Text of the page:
German police investigating Maddie suspect “have eye on” 16-year-old Praia da Rocha rape case

German police investigating the latest prime suspect for the abduction of Madeleine McCann are refusing to confirm officially that they have reopened the case of a rape in Praia da Rocha 16 years ago.

Talking to Sky News’ crime correspondent Martin Brunt, the Braunschweig prosecutor Hans Christian Wolters who is convinced Madeleine is dead and that 43-year-old convicted pedophile Christian Brückner was responsible (click here) said: “I cannot confirm right now officially that we have an investigation in that case, but we have an eye on it. Maybe we are doing an investigation”.

In the Algarve earlier this week doing his own background checks, Brückner’s defence lawyer Friedrich Fülscher told the Resident he is under the impression German prosecutors are indeed investigating.

He believes they have already assigned the rape victim – Irish woman Hazel Behan, 37 – with her own lawyers, in spite of the fact that Behan’s original testimony rules out the possibility of her attacker having been Christian Brückner.

“Hazel B said the perpetrator had a noticeable tattoo or birthmark on his right buttock”, explained Fülscher. “That excludes Christian B straight away as he doesn’t have anything like that”.

Friedrich Fülscher is convinced his client is being fitted up for the Madeleine abduction in any way possible.

He has already highlighted the unreliability of the witness that claims his client ‘confessed’ to the abduction (click here).

Today, William Cole for the Mail Online reveals this witness’ name, and the fact that he is a convicted people trafficker.

The Mail’s article concentrates on the witness ‘hopes’ that Brückner stays in jail for a very long time, and belief that he is guilty of Madeleine’s abduction.

But without doubt, the witness has a distinctly murky past.

Friedrich Fülscher’s background checks have painted him as cruel, violent and utterly without scruples.

Talking to Martin Brunt from his office in Germany last week Fülscher stressed the witness was sentenced to seven years for people-trafficking in Greece, but got out after serving less than two.

“Why was he released after such a time? There may be different explanations. Maybe he got some benefit (from police) because he helped to solve things?”

Fülscher’s belief is that his client has been ‘cherry picked’ to be the scapegoat for Madeleine’s abduction.

“He is perfect for it: given up by his own mother for adoption, fostered to a family that has no contact with him, a history of criminal activity, drug taking and sex acts in front of children.”

As Fülscher has said before, Christian Brückner is no angel, but that does not mean he is guilty of abducting (and/ or killing Madeleine McCann).

The weeks ahead promise more and more in the way of ‘revelations’.

Media reports on Wednesday claimed a former girlfriend of Brückner’s living in Portugal has been ‘interrogated’ for over 12 hours by German prosecutors who travelled over to Faro as they “desperately try to build a case” against the 43-year-old German.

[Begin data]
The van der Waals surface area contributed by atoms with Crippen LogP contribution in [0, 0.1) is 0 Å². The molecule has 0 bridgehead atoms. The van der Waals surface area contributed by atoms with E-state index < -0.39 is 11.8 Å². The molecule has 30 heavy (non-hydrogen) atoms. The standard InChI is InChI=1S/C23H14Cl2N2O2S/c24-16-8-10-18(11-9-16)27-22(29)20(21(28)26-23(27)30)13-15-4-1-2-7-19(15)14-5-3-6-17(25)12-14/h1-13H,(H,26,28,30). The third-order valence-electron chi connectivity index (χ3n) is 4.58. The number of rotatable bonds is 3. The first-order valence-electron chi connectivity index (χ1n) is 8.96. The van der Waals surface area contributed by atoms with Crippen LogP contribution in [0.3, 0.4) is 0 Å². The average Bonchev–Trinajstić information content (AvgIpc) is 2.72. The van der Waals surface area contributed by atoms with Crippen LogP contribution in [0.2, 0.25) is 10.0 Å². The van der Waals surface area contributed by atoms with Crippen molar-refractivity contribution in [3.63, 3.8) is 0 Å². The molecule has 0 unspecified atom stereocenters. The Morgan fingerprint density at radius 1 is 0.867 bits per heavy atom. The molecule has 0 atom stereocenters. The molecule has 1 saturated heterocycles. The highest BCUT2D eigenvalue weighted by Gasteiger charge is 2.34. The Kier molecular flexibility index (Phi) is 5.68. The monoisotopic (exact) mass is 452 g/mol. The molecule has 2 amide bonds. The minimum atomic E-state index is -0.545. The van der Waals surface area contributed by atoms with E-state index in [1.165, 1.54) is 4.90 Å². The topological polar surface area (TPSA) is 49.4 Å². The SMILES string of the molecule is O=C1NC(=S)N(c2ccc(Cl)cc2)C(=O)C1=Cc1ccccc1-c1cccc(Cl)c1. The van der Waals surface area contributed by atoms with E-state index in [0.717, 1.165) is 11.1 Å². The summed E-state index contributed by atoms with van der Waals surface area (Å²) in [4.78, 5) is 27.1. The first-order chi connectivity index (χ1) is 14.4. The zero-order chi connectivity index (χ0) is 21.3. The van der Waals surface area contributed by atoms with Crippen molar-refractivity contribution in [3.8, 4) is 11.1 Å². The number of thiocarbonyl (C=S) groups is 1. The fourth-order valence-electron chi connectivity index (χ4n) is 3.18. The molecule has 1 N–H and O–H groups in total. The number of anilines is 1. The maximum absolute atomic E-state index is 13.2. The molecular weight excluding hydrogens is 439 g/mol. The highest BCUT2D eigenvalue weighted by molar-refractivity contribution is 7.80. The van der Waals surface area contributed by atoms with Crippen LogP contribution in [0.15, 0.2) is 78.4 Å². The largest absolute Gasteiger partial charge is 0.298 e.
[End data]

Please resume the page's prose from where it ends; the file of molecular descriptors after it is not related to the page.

Tabloid texts referred to prosecutors assuring the former girlfriend Brückner will be in prison for a “very long time”.

But Sky’s Martin Brunt insists that “three months after he launched a global public appeal for new, vital clues” German prosecutor Hans Christian Volkers “still hasn’t got enough evidence to charge” Brückner.

Brunt’s article asks the valid question: “Have they got the right man this time?” suggesting in conclusion that he thinks “it would be wrong to describe Christian B as the only suspect in this case.

“In fact one source told me that Christian B may be no better a suspect for Madeleine’s abduction than two other principal targets” – one of which has since been eliminated from the inquiry altogether (and is dead) and the other of which is still being kept under-wraps and may no longer be an active lead (Brunt doesn’t know).

Friedrich Fülscher meantime is working ‘blind’ in that German prosecutors have still failed to share with him their evidence against his client.

“There is a legal principle, that both sides have to have the same weapons”, he told Martin Brunt. “It’s time for the prosecutor to show his cards, because he is prejudging my client in public without giving him the chance to go into action.”

The Hazel Behan rape:

This came into the public eye again following the German appeal for information on Christian Brückner broadcast in June.

Ms Behan saw the appeal, listened to the details of the rape of an American woman in Praia da Luz that Brückner has been convicted of and  was “shocked at the similarities between the attack and her own experience”.

She told the Guardian: “My mind was blown when I read how he had attacked a woman in 2005, both the tactics and the methods he used, how well he had planned it out,” she said. “I puked to be honest with you, as reading about it took me right back to my experience.”

Met officers working on Operation Grange, the investigation into Madeleine’s disappearance, interviewed Behan at length and said they would contact Portuguese police.

Portuguese police have since decided against reopening the investigation due to the Statute of Limitations which kicked in after 15 years.

Friedrich Fülscher told Martin Brunt that the evidence against Brückner in the case (in which he was represented by another defence lawyer) was ‘thin’.

“The most damning was that one of his hairs was found in his victim’s bed, though the suspect suggested it may have been carried there by a cat he stroked regularly outside the villa which was on his route home from the beach” Fülscher told Brunt.

Certainly, Hazel Behan never saw her attacker’s face.

She said he wore a mask throughout her five-hour ordeal. But she did describe the fact that he had blond eyebrows and ‘piercing blue eyes’ which she could see ‘even in the dark’.

natasha.donn@algarveresident.com